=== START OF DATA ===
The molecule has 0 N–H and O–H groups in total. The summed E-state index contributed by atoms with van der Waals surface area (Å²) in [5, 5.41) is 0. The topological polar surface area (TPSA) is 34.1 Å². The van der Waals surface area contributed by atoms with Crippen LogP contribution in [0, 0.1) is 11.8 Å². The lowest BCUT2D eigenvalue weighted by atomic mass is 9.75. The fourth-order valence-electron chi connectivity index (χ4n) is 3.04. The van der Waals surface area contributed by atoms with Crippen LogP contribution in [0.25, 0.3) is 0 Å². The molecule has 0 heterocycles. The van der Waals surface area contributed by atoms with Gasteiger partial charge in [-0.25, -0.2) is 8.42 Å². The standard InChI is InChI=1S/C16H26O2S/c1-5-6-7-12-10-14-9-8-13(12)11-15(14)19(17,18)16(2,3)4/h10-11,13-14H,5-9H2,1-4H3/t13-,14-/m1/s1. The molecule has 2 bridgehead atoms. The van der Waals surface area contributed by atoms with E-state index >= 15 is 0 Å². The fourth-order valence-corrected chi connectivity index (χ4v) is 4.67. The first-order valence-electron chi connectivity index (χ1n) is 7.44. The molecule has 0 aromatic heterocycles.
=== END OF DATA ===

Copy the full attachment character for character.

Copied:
The molecule has 0 N–H and O–H groups in total. The summed E-state index contributed by atoms with van der Waals surface area (Å²) in [5, 5.41) is 0. The topological polar surface area (TPSA) is 34.1 Å². The van der Waals surface area contributed by atoms with Crippen LogP contribution in [0, 0.1) is 11.8 Å². The lowest BCUT2D eigenvalue weighted by atomic mass is 9.75. The fourth-order valence-electron chi connectivity index (χ4n) is 3.04. The van der Waals surface area contributed by atoms with Crippen LogP contribution in [0.25, 0.3) is 0 Å². The molecule has 0 heterocycles. The van der Waals surface area contributed by atoms with Gasteiger partial charge in [-0.25, -0.2) is 8.42 Å². The standard InChI is InChI=1S/C16H26O2S/c1-5-6-7-12-10-14-9-8-13(12)11-15(14)19(17,18)16(2,3)4/h10-11,13-14H,5-9H2,1-4H3/t13-,14-/m1/s1. The molecule has 2 bridgehead atoms. The van der Waals surface area contributed by atoms with E-state index >= 15 is 0 Å². The fourth-order valence-corrected chi connectivity index (χ4v) is 4.67. The first-order valence-electron chi connectivity index (χ1n) is 7.44. The molecule has 0 aromatic heterocycles.